New health minister Robin Swann to meet unions over pay dispute
The new health minister, Robin Swann, has said he has made contact with trade unions.
Thousands of nurses and healthcare workers in Northern Ireland have been taking part in industrial action since November over pay parity and staffing.
Mr Swann said he will meet health unions "as soon as possible this week".
"I'm looking forward to getting this dispute sorted right away. We need our nurses and other health workers back at work," he said.
"Obviously, the financial package for the new executive and support from other ministerial colleagues will be central to making that happen.
"There's a massive challenge for all of us in making our health service better and our great staff have a vital role to play in that."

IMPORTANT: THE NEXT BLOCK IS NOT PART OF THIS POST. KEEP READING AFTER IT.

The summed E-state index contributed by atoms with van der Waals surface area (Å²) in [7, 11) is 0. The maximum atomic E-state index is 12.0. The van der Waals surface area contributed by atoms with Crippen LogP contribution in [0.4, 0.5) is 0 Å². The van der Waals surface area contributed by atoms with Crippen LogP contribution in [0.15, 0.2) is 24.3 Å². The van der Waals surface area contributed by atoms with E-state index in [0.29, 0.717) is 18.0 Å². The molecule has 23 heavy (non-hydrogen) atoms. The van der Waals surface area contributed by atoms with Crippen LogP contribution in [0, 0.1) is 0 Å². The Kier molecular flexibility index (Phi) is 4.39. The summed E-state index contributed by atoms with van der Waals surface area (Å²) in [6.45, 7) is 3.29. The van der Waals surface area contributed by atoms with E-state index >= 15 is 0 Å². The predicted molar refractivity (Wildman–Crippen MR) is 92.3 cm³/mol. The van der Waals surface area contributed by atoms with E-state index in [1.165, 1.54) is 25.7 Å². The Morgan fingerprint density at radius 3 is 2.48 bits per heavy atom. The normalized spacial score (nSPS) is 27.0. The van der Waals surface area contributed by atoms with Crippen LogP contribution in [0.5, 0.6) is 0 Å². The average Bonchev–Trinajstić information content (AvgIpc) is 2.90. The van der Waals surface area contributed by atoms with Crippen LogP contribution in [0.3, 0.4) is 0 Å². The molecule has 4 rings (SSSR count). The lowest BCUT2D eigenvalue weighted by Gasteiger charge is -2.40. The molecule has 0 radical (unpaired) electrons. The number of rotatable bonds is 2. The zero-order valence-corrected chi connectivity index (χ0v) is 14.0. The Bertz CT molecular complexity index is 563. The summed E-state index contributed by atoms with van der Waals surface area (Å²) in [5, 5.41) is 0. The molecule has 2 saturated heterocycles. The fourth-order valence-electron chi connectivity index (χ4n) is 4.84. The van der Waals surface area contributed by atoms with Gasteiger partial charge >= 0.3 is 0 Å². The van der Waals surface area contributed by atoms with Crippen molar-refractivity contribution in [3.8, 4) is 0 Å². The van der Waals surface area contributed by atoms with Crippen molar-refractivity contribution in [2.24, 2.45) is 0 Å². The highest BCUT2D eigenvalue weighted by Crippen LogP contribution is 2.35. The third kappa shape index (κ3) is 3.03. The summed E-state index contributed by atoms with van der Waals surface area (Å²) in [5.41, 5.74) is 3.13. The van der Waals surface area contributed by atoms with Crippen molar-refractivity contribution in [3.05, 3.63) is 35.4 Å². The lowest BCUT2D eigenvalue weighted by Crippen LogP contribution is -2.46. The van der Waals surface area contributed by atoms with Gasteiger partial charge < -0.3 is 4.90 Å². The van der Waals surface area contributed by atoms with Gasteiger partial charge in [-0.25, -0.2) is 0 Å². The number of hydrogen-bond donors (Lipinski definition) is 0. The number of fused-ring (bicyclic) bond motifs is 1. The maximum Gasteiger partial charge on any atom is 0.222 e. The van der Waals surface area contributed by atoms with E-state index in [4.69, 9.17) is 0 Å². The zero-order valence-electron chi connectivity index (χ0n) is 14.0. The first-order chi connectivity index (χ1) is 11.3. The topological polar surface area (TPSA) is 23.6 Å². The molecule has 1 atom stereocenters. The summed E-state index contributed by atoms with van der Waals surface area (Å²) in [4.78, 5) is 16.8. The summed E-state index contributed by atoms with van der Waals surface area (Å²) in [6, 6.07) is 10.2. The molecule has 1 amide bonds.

The Ulster Unionist Party chose the health department when devolved government returned to Northern Ireland on Saturday.
Speaking to BBC News NI, Mr Swann said the party considered health a major priority and "when we had the chance to take it, we did".
Health workers say they want to be paid the same as their counterparts in England, Scotland and Wales.
Pay parity between Northern Ireland and the rest of the UK ended in 2014 when the Democratic Unionist Party's (DUP) Jim Wells was health minister.
He imposed a "degree of restraint" on pay for health care workers, due to financial challenges in the department.
The Royal College of Nursing (RCN) argues the real value of nurses' pay here has fallen by 15% over the past eight years.
Since the collapse of power-sharing in 2017, the department of health said it could not meet unions demands because of "budgetary constraints and limited authority in the absence of a minister".
There are just under 2,800 unfilled nursing posts within the health service in Northern Ireland.
The RCN estimates that a similar level of unfilled posts exists within nursing homes.
The nursing vacancy rate in Northern Ireland is 13%, compared with about 11% in England and 6% in Scotland.
This means that for every eight nurses who should be working in Northern Ireland, one is missing.